Uses and Combinations: Sow morning glories and moonflowers on the same trellis or arbor for morning to evening color. Camouflage an unattractive cyclone or stockade fence; stems will climb naturally up cyclone fencing; use twine or monofilament fishing line on wooden fences.
Sunflower (Helianthus annuus and hybrids) – Sunflowers are great fun for kids to plant, and, of course, the birds will love you for providing them with one of their favorite foods. Flowers come in a range of colors, from white and orange to claret-red, bronze, and bicolors. The large seeds are easy to handle; then seedlings to stand 2 to 4 feet apart, depending on the cultivar. Tall sunflowers grow 4 to 6 feet tall; dwarf sunflowers maintain a more manageable height for smaller gardens of 2 to 3 feet. They love heat and tolerate drought. Flower heads turn to follow the arc of the sun. If you want to keep the seeds to feed birds in winter, cover the seed heads with mesh as they ripen.
Uses and Combinations: Use at the back of a border, group for a screen or plant as a hedge, or as cut flowers. Dwarf varieties take well to large containers, where they do best on their own, although you can combine them with ornamental grasses, such as pennisetum or blue oat grass, and black-eyed susans and marigolds.
Zinnia (Zinnia angustifolia, Z. elegans, and numerous hybrids) – traditional and old-fashioned, zinnias produce flowers nonstop all season. Sow seeds in the border thinly because germination rates are high and plants grow better when not crowded. Fertilize at least once a month and water frequently unless nature provides rain. Avoid getting water on the foliage; that promotes mildew, although many newer hybrids are mildew resistant. Zinnias need a site in full sun, except in the hotter parts of the south and southwest, where they appreciate some midday and late afternoon shade. They are not fussy about soil, as long as it drains well.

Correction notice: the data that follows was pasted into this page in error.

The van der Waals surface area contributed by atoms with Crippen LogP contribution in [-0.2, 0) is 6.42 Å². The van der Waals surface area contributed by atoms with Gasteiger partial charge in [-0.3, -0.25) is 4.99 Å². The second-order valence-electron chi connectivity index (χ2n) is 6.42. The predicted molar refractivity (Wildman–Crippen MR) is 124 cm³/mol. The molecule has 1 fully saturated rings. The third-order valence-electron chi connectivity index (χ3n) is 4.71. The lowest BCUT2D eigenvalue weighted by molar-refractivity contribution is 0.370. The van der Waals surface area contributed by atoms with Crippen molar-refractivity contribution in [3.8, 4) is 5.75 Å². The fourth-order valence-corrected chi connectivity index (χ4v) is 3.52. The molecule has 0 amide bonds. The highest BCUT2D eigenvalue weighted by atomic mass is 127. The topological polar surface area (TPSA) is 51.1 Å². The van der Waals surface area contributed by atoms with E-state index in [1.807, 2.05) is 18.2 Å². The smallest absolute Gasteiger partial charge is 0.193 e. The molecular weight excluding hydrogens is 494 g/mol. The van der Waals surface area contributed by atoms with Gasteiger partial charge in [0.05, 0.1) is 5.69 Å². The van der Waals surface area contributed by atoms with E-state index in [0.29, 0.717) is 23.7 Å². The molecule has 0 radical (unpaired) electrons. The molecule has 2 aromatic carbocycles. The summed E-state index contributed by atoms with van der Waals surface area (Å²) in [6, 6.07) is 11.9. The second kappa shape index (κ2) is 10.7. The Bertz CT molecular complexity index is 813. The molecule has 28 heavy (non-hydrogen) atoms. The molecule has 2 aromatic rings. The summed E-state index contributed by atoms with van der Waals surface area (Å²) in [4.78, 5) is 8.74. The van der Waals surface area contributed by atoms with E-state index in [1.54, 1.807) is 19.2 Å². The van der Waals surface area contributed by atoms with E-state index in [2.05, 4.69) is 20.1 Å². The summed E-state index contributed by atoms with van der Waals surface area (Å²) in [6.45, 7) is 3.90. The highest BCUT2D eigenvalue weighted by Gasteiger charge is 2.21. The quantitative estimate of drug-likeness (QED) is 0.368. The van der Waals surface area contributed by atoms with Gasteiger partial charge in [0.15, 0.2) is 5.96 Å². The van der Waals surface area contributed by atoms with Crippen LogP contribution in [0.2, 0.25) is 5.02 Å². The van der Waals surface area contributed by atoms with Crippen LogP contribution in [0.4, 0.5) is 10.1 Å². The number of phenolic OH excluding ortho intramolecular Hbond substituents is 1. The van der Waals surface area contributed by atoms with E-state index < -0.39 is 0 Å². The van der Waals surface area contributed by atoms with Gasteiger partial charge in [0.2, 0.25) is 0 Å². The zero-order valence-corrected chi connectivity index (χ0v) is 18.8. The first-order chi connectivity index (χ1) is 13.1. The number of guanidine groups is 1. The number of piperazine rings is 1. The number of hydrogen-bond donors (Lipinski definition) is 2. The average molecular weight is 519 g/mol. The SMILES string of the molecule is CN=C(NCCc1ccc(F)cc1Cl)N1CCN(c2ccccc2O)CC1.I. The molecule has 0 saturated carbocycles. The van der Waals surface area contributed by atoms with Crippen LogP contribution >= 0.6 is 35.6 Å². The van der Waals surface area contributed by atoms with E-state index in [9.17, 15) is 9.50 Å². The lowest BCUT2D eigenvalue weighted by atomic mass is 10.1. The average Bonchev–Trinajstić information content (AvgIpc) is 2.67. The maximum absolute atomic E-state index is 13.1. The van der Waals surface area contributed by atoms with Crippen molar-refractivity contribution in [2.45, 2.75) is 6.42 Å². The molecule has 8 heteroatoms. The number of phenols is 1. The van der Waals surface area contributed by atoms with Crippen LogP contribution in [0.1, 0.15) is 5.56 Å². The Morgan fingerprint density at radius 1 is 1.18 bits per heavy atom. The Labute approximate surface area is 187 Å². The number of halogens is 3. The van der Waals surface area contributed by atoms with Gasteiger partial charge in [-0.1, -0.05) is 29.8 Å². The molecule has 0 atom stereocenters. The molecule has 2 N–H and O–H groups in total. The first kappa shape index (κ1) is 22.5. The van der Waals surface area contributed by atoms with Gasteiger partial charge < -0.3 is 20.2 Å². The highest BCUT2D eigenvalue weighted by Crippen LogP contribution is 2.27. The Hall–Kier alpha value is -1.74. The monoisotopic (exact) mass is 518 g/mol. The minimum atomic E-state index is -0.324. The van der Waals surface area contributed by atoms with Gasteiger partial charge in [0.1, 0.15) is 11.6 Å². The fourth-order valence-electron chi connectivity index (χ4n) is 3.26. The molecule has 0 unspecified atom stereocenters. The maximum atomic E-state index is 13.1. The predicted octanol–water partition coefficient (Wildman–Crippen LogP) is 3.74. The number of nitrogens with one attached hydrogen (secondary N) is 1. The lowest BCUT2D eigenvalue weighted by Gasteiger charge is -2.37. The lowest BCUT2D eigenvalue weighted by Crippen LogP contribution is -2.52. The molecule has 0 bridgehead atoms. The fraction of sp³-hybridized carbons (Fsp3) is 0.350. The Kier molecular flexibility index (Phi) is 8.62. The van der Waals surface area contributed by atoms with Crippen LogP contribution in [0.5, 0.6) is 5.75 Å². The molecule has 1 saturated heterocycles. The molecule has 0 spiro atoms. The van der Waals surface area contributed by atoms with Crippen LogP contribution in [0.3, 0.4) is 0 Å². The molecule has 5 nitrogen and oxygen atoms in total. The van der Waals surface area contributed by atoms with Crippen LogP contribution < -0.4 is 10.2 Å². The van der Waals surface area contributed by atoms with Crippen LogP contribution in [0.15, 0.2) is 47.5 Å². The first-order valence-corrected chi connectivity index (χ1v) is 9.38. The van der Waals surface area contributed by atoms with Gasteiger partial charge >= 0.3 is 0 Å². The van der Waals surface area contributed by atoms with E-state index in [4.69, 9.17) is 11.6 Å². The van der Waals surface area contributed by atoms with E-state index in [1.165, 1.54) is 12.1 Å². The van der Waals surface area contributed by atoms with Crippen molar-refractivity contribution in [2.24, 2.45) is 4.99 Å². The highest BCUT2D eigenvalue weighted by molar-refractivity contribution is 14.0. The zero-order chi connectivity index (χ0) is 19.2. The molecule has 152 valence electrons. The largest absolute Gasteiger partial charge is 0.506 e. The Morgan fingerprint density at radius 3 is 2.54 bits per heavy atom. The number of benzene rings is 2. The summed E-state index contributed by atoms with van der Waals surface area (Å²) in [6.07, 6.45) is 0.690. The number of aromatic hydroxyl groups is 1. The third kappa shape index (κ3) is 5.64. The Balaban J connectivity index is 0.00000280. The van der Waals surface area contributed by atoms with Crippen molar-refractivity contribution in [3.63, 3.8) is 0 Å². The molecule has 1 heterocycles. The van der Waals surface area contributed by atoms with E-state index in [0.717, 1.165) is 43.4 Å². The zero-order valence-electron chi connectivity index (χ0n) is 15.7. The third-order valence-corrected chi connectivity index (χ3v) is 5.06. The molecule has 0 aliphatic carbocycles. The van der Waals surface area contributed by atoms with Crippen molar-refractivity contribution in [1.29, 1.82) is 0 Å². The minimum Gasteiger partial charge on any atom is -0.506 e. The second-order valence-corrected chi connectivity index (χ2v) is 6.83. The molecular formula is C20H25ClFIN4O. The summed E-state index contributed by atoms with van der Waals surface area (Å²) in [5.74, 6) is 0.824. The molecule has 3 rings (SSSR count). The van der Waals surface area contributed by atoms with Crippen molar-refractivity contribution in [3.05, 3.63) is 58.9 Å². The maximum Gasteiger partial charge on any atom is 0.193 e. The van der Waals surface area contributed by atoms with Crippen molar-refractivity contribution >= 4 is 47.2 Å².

Uses and Combinations: Zinnias practically define “cut flowers” because the more you cut, the more you get from May to frost. Stake tall zinnias in a cutting garden. Use shorter zinnias to edge a bed (‘Profuse White,’ ‘Cherry’ and ‘Orange’ create flower mounds around a garden) and in containers. Combine plants with other annuals such as blue salvia, bachelor’s buttons, marigolds, and silver-leaved dusty miller, as well as perennials from Shasta daisies and helenium to Russian sage, black-eyed susan, and pennisetum. Z. angustifolia makes an excellent ground cover.
More Annual Flowers and Herbs Easily Grown From Seed
Follow seed packet directions
- Bachelor’s button (Gomphrena globose)
- Basil (Ocimum basilicum)
- Blanket flower (Gaillardia)
- Cilantro (Coriandrum sativum)
- Dill (Anthemum graveolens)
- Love-in-a-mist (Nigella damascene)
- Moonflower (lpomoea alba)
- Nasturtium (Tropaeolum majus)
- Poppy (Papaver rhoeas)
- Spider flower (Cleome hassierana)
- Strawflower (Helichrysum bracteatum)
A Few Tips
- Cover seeds with enough soil to protect them from wind and wildlife: ¼ to ½ inch, or 2 to 3 times their thickness
- Water the seedbed to keep it evenly moist until the seeds germinate
- Thin seedlings to the correct mature plant spacing (seed packets provide this information) when they grow 1 to 2 inches tall. Gently pull them up and transplant the thinned seedlings to other parts of the garden, or snip the stems off at the soil surface
- Mulch plants (when they are tall enough so you won’t bury them) to prevent weeds and to conserve soil moisture. Spread mulch 2 to 3 inches deep
- Pinch off the growing tips of some annuals, such as basil, marigolds and strawflowers, to promote bushy, compact growth
- Water plants near the soil surface not from overhead, whenever possible
- Check container plants often in hot, dry weather, when you may need to water once or twice a day
- Fertilize most annuals at least once during the growing season; midway through gives them the boost they need to perform beautifully until frost.
From the National Garden Bureau